"It was on investor's radars because as a law firm, they would hold these cases and then estimate the likelihood of winning the case. They wouldn't collect any real cash unless they won the case in their litigation business," he explains. 

"But Slater & Gordon would often recognise revenue well before that, based on the probability or likelihood of winning. It just looked like there was a lag and potentially a mismatch between the amount that they were booking as revenues and the eventual cash collected. So that was one red flag."

Aboud agrees, noting this strategy culminated in large accounts of receivables and works in progress. 

"When these sorts of companies grow quickly, cash will lag accounting profit and the market has to assume that the company is accurately predicting the collection of cash," he says.

"This in isolation is not a problem, as long as the cash follows the profit recognition with the fullness of time. However, if the cash does not come through to match the assumptions and the balance sheet is geared, then things can get ugly pretty quickly." 

At this point, a company has two choices. The first choice is to slow down its growth to allow the cash to catch up to the accounting profit and demonstrate the sustainability of the earnings. The second choice is to continue to grow through acquisition and aggressive organic expansion, raising debt and equity which will make it difficult for the market to detect any “over-optimistic assumptions”.

"It seems, by and large, that Slater & Gordon went down the latter route and the rest is history," Aboud says. 

McGarry believes it was the UK-based Quindell acquisition that led to Slater & Gordon's unwinding. This followed a slew of acquisitions of other legal firms in the UK, after entering the market in 2012. 

The firm purchased the professional services arm of Quindell in 2015 for $1.3 billion. A few months later, the fresh acquisition was the subject of a fraud investigation, while the UK's Financial Conduct Authority forced Quindell to restate its previously reported profits as a loss. Slater & Gordon reported losses of $1 billion in its reports in February 2016 in light of the transaction. As Aboud says, the rest is truly history. 

Babcock & Brown 

Babcock & Brown was a global investment and advisory firm that has been penned as one of Australia's worst corporate downfalls in history. At its height, it had a market capitalisation of $9.1 billion, with 1500 employees spread across 28 offices around the globe. In this case, it was the Global Financial Crisis that broke the camels back. And in March 2009, it was placed into administration. Five months later, it was liquidated.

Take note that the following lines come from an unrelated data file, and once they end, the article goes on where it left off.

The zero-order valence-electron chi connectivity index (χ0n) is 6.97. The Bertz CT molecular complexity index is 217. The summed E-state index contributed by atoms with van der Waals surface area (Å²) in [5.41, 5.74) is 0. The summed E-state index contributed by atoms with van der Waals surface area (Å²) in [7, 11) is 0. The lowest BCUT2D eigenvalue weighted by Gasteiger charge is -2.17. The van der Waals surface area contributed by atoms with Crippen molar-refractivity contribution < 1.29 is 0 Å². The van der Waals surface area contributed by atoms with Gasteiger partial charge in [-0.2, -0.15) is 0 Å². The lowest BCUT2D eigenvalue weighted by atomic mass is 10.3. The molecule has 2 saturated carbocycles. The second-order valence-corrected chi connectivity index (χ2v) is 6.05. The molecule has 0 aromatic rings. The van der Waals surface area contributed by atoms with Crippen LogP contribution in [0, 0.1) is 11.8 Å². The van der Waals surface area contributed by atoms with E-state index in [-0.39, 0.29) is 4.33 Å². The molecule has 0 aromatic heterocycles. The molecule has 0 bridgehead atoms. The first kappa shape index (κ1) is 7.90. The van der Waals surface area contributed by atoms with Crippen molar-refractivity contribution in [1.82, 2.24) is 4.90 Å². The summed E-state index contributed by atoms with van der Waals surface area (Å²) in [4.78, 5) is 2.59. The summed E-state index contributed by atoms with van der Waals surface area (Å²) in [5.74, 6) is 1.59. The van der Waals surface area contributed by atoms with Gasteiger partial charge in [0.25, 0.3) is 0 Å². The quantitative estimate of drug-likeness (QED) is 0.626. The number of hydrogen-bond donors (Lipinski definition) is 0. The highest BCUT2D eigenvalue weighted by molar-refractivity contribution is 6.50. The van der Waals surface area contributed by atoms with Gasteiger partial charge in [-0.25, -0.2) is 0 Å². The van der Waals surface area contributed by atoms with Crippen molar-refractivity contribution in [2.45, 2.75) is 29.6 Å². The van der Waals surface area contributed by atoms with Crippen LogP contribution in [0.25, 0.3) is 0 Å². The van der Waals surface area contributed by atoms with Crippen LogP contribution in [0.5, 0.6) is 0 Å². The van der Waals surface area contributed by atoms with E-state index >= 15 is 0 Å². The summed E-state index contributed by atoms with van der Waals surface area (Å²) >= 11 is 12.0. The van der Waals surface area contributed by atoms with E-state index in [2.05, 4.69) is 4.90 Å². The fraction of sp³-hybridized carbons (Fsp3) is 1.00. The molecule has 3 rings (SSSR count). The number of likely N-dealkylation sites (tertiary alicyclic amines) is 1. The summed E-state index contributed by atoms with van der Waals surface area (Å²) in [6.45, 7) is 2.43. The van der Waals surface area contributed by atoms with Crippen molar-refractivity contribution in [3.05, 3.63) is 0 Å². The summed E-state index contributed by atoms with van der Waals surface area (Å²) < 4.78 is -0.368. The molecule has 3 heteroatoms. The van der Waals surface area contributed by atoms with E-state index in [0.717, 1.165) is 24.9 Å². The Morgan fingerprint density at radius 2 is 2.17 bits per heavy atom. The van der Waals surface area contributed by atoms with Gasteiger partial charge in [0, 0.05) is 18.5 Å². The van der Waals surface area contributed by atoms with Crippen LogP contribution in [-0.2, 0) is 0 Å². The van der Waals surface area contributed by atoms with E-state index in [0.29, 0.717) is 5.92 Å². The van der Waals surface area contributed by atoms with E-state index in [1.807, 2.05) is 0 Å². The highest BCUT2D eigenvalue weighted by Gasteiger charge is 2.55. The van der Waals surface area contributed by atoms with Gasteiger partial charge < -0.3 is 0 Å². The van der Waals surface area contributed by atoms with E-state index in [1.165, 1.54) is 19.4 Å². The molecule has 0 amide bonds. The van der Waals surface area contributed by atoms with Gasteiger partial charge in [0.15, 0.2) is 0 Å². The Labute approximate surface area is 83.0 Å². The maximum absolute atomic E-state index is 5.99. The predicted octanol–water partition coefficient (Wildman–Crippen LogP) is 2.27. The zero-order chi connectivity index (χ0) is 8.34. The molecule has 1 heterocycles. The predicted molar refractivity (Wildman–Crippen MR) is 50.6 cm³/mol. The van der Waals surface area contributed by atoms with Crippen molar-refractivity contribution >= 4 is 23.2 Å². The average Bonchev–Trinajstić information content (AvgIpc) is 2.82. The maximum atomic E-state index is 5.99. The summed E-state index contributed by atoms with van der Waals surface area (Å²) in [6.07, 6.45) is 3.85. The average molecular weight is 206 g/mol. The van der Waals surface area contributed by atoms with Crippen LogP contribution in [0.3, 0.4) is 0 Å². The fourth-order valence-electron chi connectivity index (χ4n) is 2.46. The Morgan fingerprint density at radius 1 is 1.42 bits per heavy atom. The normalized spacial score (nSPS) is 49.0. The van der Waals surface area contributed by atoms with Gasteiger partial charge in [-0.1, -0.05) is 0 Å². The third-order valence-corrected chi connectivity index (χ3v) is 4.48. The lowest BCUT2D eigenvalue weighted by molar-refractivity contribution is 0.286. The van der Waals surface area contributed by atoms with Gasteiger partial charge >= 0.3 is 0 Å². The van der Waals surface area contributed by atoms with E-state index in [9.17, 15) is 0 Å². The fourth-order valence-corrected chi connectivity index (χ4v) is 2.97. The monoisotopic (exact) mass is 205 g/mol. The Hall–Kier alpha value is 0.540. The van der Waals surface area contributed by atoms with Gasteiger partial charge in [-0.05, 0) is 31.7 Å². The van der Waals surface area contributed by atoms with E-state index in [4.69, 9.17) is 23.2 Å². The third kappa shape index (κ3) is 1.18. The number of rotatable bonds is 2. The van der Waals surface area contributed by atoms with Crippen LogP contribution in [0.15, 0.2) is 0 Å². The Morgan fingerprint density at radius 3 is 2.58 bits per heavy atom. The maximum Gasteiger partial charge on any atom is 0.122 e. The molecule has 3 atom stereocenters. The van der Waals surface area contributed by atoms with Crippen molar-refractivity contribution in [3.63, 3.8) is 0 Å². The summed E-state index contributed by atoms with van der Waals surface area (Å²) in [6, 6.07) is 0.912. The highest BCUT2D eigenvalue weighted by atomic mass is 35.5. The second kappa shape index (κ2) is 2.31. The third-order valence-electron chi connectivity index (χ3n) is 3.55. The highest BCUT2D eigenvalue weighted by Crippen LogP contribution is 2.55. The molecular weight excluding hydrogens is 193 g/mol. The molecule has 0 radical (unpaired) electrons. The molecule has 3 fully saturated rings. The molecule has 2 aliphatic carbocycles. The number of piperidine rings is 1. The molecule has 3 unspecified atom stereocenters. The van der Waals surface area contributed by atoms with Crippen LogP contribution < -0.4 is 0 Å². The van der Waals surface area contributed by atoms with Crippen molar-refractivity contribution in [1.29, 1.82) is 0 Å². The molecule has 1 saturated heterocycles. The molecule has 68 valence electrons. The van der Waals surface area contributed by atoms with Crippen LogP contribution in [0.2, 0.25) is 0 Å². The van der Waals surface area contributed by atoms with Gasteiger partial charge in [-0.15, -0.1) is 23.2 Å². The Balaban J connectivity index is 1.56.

"This was a very complicated business which evolved over time," Aboud says. 

"It started as an advisory business in asset-backed transactions but evolved to be a principal investor and then a fund manager. The business model towards the end involved setting up quite a few listed satellite vehicles which were externally managed by Babcock & Brown."

These satellite vehicles - which generated yield from hard assets - were highly sort after by investors in an environment of low-interest rates and rising hard asset prices, Aboud says, with the business making its money by buying, warehousing and then selling assets like power plants, toll roads and wind farms for a material profit. 

"By and large, this can be a good sustainable long term business. The key to this is making sure they are well managed, sustainably geared investment vehicles that stick to their mandate and create value for the unitholder," he says. 

"However, as the manager, it can be very tempting to maximise short term profitability by selling assets off your own balance sheet at inflated prices, charging exorbitant fees and over gearing the satellite vehicles. This will maximise short term profitability in the management company however will result in the inevitable demise of the whole platform."

The problem for Babcock & Brown was that it was heavily geared - by over 50% - forcing it to become reliant on selling these assets on its balance sheet to existing or new satellite vehicles, Aboud explains.  

"When the satellites collapsed, Babcock & Brown was caught with an over-geared balance sheet and no way of selling its assets and its demise followed soon afterwards," he says.